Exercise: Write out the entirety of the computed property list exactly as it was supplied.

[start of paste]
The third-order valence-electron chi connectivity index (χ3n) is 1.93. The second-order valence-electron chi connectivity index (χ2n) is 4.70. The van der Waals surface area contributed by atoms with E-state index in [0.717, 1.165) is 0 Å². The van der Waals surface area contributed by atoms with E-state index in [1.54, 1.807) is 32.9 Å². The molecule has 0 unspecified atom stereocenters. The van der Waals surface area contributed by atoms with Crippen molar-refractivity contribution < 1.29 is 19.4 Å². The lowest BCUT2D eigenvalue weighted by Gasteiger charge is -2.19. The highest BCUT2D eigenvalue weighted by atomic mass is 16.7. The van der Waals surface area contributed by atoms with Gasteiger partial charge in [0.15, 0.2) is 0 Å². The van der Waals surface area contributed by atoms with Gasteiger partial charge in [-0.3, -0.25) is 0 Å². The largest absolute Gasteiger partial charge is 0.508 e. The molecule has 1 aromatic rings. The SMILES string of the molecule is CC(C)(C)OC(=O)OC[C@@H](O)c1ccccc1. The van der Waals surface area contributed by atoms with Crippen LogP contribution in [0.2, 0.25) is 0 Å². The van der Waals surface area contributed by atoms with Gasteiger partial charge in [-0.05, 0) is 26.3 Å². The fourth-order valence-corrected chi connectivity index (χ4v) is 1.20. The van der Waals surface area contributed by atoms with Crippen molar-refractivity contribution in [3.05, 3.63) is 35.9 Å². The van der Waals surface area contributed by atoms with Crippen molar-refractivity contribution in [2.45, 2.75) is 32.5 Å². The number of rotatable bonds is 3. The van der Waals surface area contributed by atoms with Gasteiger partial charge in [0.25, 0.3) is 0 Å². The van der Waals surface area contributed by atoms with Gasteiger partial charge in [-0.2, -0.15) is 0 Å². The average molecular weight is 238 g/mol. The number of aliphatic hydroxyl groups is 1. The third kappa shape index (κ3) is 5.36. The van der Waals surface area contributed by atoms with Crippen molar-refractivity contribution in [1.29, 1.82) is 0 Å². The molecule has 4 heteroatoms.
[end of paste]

The third-order valence-electron chi connectivity index (χ3n) is 1.93. The second-order valence-electron chi connectivity index (χ2n) is 4.70. The van der Waals surface area contributed by atoms with E-state index in [0.717, 1.165) is 0 Å². The van der Waals surface area contributed by atoms with E-state index in [1.54, 1.807) is 32.9 Å². The molecule has 0 unspecified atom stereocenters. The van der Waals surface area contributed by atoms with Crippen molar-refractivity contribution < 1.29 is 19.4 Å². The lowest BCUT2D eigenvalue weighted by Gasteiger charge is -2.19. The highest BCUT2D eigenvalue weighted by atomic mass is 16.7. The van der Waals surface area contributed by atoms with Gasteiger partial charge in [0.15, 0.2) is 0 Å². The van der Waals surface area contributed by atoms with Gasteiger partial charge in [-0.3, -0.25) is 0 Å². The largest absolute Gasteiger partial charge is 0.508 e. The molecule has 1 aromatic rings. The SMILES string of the molecule is CC(C)(C)OC(=O)OC[C@@H](O)c1ccccc1. The van der Waals surface area contributed by atoms with Crippen LogP contribution in [0.2, 0.25) is 0 Å². The van der Waals surface area contributed by atoms with Gasteiger partial charge in [-0.05, 0) is 26.3 Å². The fourth-order valence-corrected chi connectivity index (χ4v) is 1.20. The van der Waals surface area contributed by atoms with Crippen molar-refractivity contribution in [3.05, 3.63) is 35.9 Å². The van der Waals surface area contributed by atoms with Crippen molar-refractivity contribution in [2.45, 2.75) is 32.5 Å². The number of rotatable bonds is 3. The van der Waals surface area contributed by atoms with Gasteiger partial charge in [0.25, 0.3) is 0 Å². The van der Waals surface area contributed by atoms with Gasteiger partial charge in [-0.2, -0.15) is 0 Å². The average molecular weight is 238 g/mol. The number of aliphatic hydroxyl groups is 1. The third kappa shape index (κ3) is 5.36. The van der Waals surface area contributed by atoms with Crippen molar-refractivity contribution in [1.29, 1.82) is 0 Å². The molecule has 4 heteroatoms.